Run For Holland And Awareness
When life throws a curve ball it’s up to the batter to react. When a curve ball was thrown to Spruce Pine couple Adam and Brooke Burleson they turned it into an event to impact an entire community.
The couple have organized a 5k run on April 26 in Spruce Pine to raise awareness for individuals with Down syndrome and other physical and mental disabilities. The event, called Run for Holland, is named after both their daughter Holland, who was born with Down syndrome, and the short story that changed their lives.
A year ago while Brooke was pregnant with their daughter, the Burlesons discovered there was a 99 percent chance their daughter would be born with Down syndrome. The ensuing weeks were a blur for the Burlesons who had many questions and uncertainties on what the future held for them and their daughter.
One day the couple received an email from their genetic counselor containing Emily Perl Kingsley’s “Welcome to Holland”, a story about having a child with a disability. The story uses a metaphor of excitement for a vacation in Italy that becomes a disappointment at first when
the plane instead arrives in Holland.
“It’s just a different place,” an excerpt of the story reads. “It’s slower paced than Italy, less flashy than Italy. But after you’ve been there for a while and you catch your breath, you look around and you begin to notice that Holland has windmills and Holland had tulips. Holland even has Rembrandts.”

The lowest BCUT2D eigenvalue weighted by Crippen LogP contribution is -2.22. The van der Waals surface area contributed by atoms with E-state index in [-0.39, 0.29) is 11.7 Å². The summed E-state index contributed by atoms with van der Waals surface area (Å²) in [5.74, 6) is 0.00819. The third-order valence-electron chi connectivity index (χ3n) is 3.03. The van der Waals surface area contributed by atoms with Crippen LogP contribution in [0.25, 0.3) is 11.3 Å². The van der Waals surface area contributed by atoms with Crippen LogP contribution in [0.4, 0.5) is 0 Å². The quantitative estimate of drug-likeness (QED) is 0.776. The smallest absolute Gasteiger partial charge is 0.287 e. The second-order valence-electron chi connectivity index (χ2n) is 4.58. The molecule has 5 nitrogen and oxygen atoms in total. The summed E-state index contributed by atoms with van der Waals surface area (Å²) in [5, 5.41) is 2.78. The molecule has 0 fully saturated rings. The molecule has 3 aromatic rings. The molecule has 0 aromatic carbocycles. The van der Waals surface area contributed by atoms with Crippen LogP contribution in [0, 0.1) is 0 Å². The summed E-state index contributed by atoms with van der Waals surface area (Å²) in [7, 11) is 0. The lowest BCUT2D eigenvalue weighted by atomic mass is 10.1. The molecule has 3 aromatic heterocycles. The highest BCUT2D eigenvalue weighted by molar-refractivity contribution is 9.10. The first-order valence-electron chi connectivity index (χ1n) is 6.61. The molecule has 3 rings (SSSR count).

The story gave them a new positive outlook on the situation and inspired them to name their daughter Holland, who was born last August.
Adam Burleson, an avid runner for three years, said he had wanted to organize a race event in Spruce Pine for a while. His daughter’s birth served as the catalyst for an event to raise awareness for physical and mental disabilities. While planning for the event they met members from the running community who also had children with similar disabilities.
“We got the ball rolling, had a goal in mind and shot for it,” said Burleson. “Everything kind of barrel-rolled at once.”
Burleson said more than 130 people have signed up to participate so far. At the current rate he expects about 300 in all to be registered by race day.
The 5k begins at First Baptist Church. Runners will go along Greenwood Road and loop through English Woods before crossing the Highland Avenue bridge into downtown. Runners will pass through the Blacksmith Festival first on Upper then Lower Street before crossing the bridge again and capping the race off with a loop around Riverside Park.
Donations can be sent via check made out to Spruce Pine Lions Club with Run for Holland in the memo space. However, Burleson said he encourages everyone to participate in the race even if they walk.
“I challenge everyone to try and walk it,” said Burleson. “Everyone can walk a 5k. The point of the event is for people to interact with those who have disabilities and to raise awareness.”
The 5K race will start at 8 a.m. and registration opens at 7 a.m. Cost to participate will be $27 if registered by March 31, $30 by April 23 and $35 by race day. Cost to register for the one mile fun run will be $15 by April 23 and $20 afterwards until race day. Persons with disabilities can register for free at any time.
Article originally written by Andrew Mundhenk in the March 24, 2014 Mitchell News Journal